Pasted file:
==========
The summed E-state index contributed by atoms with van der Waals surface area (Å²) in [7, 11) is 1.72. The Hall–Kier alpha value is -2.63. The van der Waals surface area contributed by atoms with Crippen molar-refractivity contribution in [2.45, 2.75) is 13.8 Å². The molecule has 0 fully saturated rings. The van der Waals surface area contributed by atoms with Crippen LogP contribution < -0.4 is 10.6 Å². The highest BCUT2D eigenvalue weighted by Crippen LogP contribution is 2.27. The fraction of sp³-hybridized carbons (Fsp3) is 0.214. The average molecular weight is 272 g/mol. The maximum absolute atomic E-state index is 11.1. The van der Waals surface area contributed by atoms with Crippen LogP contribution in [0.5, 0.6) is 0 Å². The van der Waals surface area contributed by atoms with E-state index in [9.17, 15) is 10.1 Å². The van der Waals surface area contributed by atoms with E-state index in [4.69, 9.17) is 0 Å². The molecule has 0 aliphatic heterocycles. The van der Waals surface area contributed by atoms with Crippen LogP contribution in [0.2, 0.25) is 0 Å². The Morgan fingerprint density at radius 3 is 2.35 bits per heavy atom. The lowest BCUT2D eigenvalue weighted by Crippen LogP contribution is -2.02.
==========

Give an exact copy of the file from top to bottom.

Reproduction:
The summed E-state index contributed by atoms with van der Waals surface area (Å²) in [7, 11) is 1.72. The Hall–Kier alpha value is -2.63. The van der Waals surface area contributed by atoms with Crippen molar-refractivity contribution in [2.45, 2.75) is 13.8 Å². The molecule has 0 fully saturated rings. The van der Waals surface area contributed by atoms with Crippen LogP contribution < -0.4 is 10.6 Å². The highest BCUT2D eigenvalue weighted by Crippen LogP contribution is 2.27. The fraction of sp³-hybridized carbons (Fsp3) is 0.214. The average molecular weight is 272 g/mol. The maximum absolute atomic E-state index is 11.1. The van der Waals surface area contributed by atoms with Crippen LogP contribution in [0.5, 0.6) is 0 Å². The van der Waals surface area contributed by atoms with E-state index in [9.17, 15) is 10.1 Å². The van der Waals surface area contributed by atoms with E-state index in [4.69, 9.17) is 0 Å². The molecule has 0 aliphatic heterocycles. The van der Waals surface area contributed by atoms with Crippen LogP contribution in [0.2, 0.25) is 0 Å². The Morgan fingerprint density at radius 3 is 2.35 bits per heavy atom. The lowest BCUT2D eigenvalue weighted by Crippen LogP contribution is -2.02.